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Last Updated: Monday, 15 May 2006, 20:23 GMT 21:23 UK
1m payout for Potters Bar widow
Nina Bawden
Nina Bawden said she will continue to call for a public inquiry
The novelist Nina Bawden, who was badly injured and left widowed by the Potters Bar train crash, has been awarded nearly 1m in compensation.

The payment from Network Rail and former rail contractor Jarvis was agreed three weeks before the case was to go to court.

Her husband Austen Kark, a former boss at the BBC's World Service, was one of seven killed at Potters Bar in 2002.

Network Rail and Jarvis said they were unable to comment on individual cases.

Ms Bawden, 81, told BBC London there had been some tension leading up to the court case.

Nothing will bring people back and no amount of money will compensate
Nina Bawden

"I haven't really felt the relief yet, but that's what the relief is - I haven't got to worry about going to court and going into the witness box," she said.

She now wants to fight for others who have not received such a large sum, and is calling for a public inquiry.

"Nothing will bring people back and no amount of money will compensate, but to make it such a worthless sum is a shame for a civilised society," Ms Bawden said.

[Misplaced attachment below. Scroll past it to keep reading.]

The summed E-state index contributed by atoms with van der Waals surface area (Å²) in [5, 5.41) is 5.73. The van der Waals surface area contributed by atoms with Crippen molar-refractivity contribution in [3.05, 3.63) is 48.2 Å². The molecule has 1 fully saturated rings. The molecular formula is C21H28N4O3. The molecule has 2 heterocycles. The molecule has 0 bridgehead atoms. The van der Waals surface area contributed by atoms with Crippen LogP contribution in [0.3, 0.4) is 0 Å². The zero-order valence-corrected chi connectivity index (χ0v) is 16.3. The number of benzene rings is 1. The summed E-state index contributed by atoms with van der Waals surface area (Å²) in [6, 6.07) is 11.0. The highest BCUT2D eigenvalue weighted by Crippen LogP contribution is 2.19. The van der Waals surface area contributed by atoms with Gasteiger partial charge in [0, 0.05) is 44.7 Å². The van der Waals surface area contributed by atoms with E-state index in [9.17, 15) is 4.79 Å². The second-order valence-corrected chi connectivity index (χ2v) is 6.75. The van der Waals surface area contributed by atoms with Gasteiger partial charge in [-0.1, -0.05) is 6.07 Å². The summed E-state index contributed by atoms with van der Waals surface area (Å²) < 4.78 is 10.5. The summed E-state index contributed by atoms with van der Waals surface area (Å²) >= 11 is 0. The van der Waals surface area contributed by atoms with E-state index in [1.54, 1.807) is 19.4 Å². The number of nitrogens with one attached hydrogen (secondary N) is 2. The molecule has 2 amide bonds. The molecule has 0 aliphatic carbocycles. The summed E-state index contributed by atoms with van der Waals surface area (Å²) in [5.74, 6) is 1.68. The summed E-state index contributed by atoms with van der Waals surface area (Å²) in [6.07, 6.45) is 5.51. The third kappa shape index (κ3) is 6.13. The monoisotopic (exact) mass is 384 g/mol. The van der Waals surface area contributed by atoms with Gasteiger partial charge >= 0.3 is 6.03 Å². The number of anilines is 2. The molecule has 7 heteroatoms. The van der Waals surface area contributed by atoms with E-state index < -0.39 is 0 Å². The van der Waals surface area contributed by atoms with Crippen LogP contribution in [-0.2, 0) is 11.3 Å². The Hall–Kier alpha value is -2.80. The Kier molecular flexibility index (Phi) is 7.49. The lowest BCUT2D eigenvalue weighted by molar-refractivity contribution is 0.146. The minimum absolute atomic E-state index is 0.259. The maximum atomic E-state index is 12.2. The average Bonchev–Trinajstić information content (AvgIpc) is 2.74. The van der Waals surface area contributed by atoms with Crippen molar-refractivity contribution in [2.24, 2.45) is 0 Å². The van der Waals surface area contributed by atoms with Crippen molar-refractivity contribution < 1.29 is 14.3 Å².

"I thought it was my citizen's duty."

Network Rail took control from Railtrack of overall responsibility for track maintenance after the train derailed just outside Potters Bar station on 10 May 2002.

Austen Kark, who was killed in the crash
Austen Kark was one of seven killed in the crash

A Network Rail spokeswoman said: "There have been a number of claims made - some have been settled, some are outstanding.

"We are investing millions of pounds into infrastructure and safety is our number one priority."

A Health and Safety Executive report said poorly maintained points were the most likely cause of the crash, which killed seven and injured 76.

Jarvis however, said the points were maintained in accordance with long-established industry procedures by trained and competent staff.

Last year, former Transport Secretary Alistair Darling ruled out a public inquiry and the Crown Prosecution Service ruled no member of rail staff would face criminal charges.




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